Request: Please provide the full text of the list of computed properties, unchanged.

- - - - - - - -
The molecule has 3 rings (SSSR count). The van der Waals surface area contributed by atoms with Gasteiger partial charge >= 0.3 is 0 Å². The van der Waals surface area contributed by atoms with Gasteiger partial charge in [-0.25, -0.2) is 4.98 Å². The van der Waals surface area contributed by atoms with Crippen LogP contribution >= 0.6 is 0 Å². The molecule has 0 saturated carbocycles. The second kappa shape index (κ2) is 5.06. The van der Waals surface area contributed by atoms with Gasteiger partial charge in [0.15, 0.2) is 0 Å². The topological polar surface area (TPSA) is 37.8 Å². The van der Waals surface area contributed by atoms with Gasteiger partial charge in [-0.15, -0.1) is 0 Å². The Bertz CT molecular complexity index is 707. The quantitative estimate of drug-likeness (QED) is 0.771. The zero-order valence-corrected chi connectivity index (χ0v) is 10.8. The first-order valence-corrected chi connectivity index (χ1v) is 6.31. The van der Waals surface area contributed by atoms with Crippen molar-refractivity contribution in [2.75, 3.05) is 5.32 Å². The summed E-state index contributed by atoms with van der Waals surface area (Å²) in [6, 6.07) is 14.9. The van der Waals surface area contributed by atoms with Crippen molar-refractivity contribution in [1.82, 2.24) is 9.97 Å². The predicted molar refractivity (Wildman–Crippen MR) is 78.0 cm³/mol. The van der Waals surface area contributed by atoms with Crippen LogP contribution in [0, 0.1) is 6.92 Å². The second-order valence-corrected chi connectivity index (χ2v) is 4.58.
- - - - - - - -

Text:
The molecule has 3 rings (SSSR count). The van der Waals surface area contributed by atoms with Gasteiger partial charge >= 0.3 is 0 Å². The van der Waals surface area contributed by atoms with Gasteiger partial charge in [-0.25, -0.2) is 4.98 Å². The van der Waals surface area contributed by atoms with Crippen LogP contribution >= 0.6 is 0 Å². The molecule has 0 saturated carbocycles. The second kappa shape index (κ2) is 5.06. The van der Waals surface area contributed by atoms with Gasteiger partial charge in [0.15, 0.2) is 0 Å². The topological polar surface area (TPSA) is 37.8 Å². The van der Waals surface area contributed by atoms with Gasteiger partial charge in [-0.15, -0.1) is 0 Å². The Bertz CT molecular complexity index is 707. The quantitative estimate of drug-likeness (QED) is 0.771. The zero-order valence-corrected chi connectivity index (χ0v) is 10.8. The first-order valence-corrected chi connectivity index (χ1v) is 6.31. The van der Waals surface area contributed by atoms with Crippen molar-refractivity contribution in [2.75, 3.05) is 5.32 Å². The summed E-state index contributed by atoms with van der Waals surface area (Å²) in [6, 6.07) is 14.9. The van der Waals surface area contributed by atoms with Crippen molar-refractivity contribution in [1.82, 2.24) is 9.97 Å². The predicted molar refractivity (Wildman–Crippen MR) is 78.0 cm³/mol. The van der Waals surface area contributed by atoms with Crippen LogP contribution in [0, 0.1) is 6.92 Å². The second-order valence-corrected chi connectivity index (χ2v) is 4.58.